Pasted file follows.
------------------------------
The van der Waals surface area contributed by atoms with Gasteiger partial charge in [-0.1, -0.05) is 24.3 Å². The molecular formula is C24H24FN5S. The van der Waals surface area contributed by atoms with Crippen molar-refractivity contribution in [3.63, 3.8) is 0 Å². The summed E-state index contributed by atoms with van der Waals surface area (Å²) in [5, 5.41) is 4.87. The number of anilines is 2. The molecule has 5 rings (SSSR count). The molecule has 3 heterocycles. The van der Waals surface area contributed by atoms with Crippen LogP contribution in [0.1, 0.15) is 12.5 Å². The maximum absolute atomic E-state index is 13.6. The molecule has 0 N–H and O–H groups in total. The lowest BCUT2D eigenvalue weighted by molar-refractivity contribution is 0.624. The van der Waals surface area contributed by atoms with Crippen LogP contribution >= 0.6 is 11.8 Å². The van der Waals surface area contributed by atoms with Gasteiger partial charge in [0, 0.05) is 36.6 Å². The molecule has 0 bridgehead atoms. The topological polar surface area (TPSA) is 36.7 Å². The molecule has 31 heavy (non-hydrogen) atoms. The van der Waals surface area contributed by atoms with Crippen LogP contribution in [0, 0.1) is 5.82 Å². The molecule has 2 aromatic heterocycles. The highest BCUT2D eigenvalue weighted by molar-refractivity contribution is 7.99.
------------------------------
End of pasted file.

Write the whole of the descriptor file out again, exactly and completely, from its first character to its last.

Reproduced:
The van der Waals surface area contributed by atoms with Gasteiger partial charge in [-0.1, -0.05) is 24.3 Å². The molecular formula is C24H24FN5S. The van der Waals surface area contributed by atoms with Crippen molar-refractivity contribution in [3.63, 3.8) is 0 Å². The summed E-state index contributed by atoms with van der Waals surface area (Å²) in [5, 5.41) is 4.87. The number of anilines is 2. The molecule has 5 rings (SSSR count). The molecule has 3 heterocycles. The van der Waals surface area contributed by atoms with Crippen LogP contribution in [0.1, 0.15) is 12.5 Å². The maximum absolute atomic E-state index is 13.6. The molecule has 0 N–H and O–H groups in total. The lowest BCUT2D eigenvalue weighted by molar-refractivity contribution is 0.624. The van der Waals surface area contributed by atoms with Crippen LogP contribution >= 0.6 is 11.8 Å². The van der Waals surface area contributed by atoms with Gasteiger partial charge in [0, 0.05) is 36.6 Å². The molecule has 0 bridgehead atoms. The topological polar surface area (TPSA) is 36.7 Å². The molecule has 31 heavy (non-hydrogen) atoms. The van der Waals surface area contributed by atoms with Crippen LogP contribution in [0, 0.1) is 5.82 Å². The molecule has 2 aromatic heterocycles. The highest BCUT2D eigenvalue weighted by molar-refractivity contribution is 7.99.